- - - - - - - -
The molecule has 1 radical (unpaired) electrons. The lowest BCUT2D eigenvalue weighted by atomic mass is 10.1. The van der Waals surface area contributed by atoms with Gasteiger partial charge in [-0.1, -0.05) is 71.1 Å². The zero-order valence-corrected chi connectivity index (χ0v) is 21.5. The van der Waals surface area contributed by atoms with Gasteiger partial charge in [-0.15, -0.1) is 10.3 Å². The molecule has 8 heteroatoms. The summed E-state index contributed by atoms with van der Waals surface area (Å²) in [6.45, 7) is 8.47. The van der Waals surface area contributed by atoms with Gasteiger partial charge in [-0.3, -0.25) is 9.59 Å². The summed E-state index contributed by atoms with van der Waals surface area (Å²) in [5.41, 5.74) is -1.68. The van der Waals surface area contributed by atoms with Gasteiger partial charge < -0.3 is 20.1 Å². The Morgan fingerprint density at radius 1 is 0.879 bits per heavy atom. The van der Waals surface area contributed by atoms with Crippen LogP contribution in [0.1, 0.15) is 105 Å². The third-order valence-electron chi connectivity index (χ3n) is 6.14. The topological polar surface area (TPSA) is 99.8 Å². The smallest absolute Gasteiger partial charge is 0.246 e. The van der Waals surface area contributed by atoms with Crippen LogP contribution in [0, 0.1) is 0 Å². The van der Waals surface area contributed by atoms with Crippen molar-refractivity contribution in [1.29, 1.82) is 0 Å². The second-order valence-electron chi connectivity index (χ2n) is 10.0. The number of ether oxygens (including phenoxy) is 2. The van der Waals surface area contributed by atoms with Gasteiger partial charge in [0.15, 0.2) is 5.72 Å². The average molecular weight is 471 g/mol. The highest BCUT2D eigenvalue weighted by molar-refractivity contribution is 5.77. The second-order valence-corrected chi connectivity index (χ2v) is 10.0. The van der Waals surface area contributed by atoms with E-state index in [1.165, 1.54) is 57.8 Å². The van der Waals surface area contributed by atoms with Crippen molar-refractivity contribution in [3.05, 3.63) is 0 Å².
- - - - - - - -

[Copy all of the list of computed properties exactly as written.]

The molecule has 1 radical (unpaired) electrons. The lowest BCUT2D eigenvalue weighted by atomic mass is 10.1. The van der Waals surface area contributed by atoms with Gasteiger partial charge in [-0.1, -0.05) is 71.1 Å². The zero-order valence-corrected chi connectivity index (χ0v) is 21.5. The van der Waals surface area contributed by atoms with Gasteiger partial charge in [-0.15, -0.1) is 10.3 Å². The molecule has 8 heteroatoms. The summed E-state index contributed by atoms with van der Waals surface area (Å²) in [6.45, 7) is 8.47. The van der Waals surface area contributed by atoms with Gasteiger partial charge in [-0.3, -0.25) is 9.59 Å². The summed E-state index contributed by atoms with van der Waals surface area (Å²) in [5.41, 5.74) is -1.68. The van der Waals surface area contributed by atoms with Gasteiger partial charge < -0.3 is 20.1 Å². The Morgan fingerprint density at radius 1 is 0.879 bits per heavy atom. The van der Waals surface area contributed by atoms with Crippen LogP contribution in [0.1, 0.15) is 105 Å². The third-order valence-electron chi connectivity index (χ3n) is 6.14. The topological polar surface area (TPSA) is 99.8 Å². The smallest absolute Gasteiger partial charge is 0.246 e. The van der Waals surface area contributed by atoms with Crippen LogP contribution in [0, 0.1) is 0 Å². The van der Waals surface area contributed by atoms with Crippen molar-refractivity contribution in [1.29, 1.82) is 0 Å². The second-order valence-electron chi connectivity index (χ2n) is 10.0. The number of ether oxygens (including phenoxy) is 2. The van der Waals surface area contributed by atoms with Gasteiger partial charge in [0.15, 0.2) is 5.72 Å². The average molecular weight is 471 g/mol. The highest BCUT2D eigenvalue weighted by molar-refractivity contribution is 5.77. The second-order valence-corrected chi connectivity index (χ2v) is 10.0. The van der Waals surface area contributed by atoms with E-state index in [1.165, 1.54) is 57.8 Å². The van der Waals surface area contributed by atoms with Crippen molar-refractivity contribution in [3.05, 3.63) is 0 Å².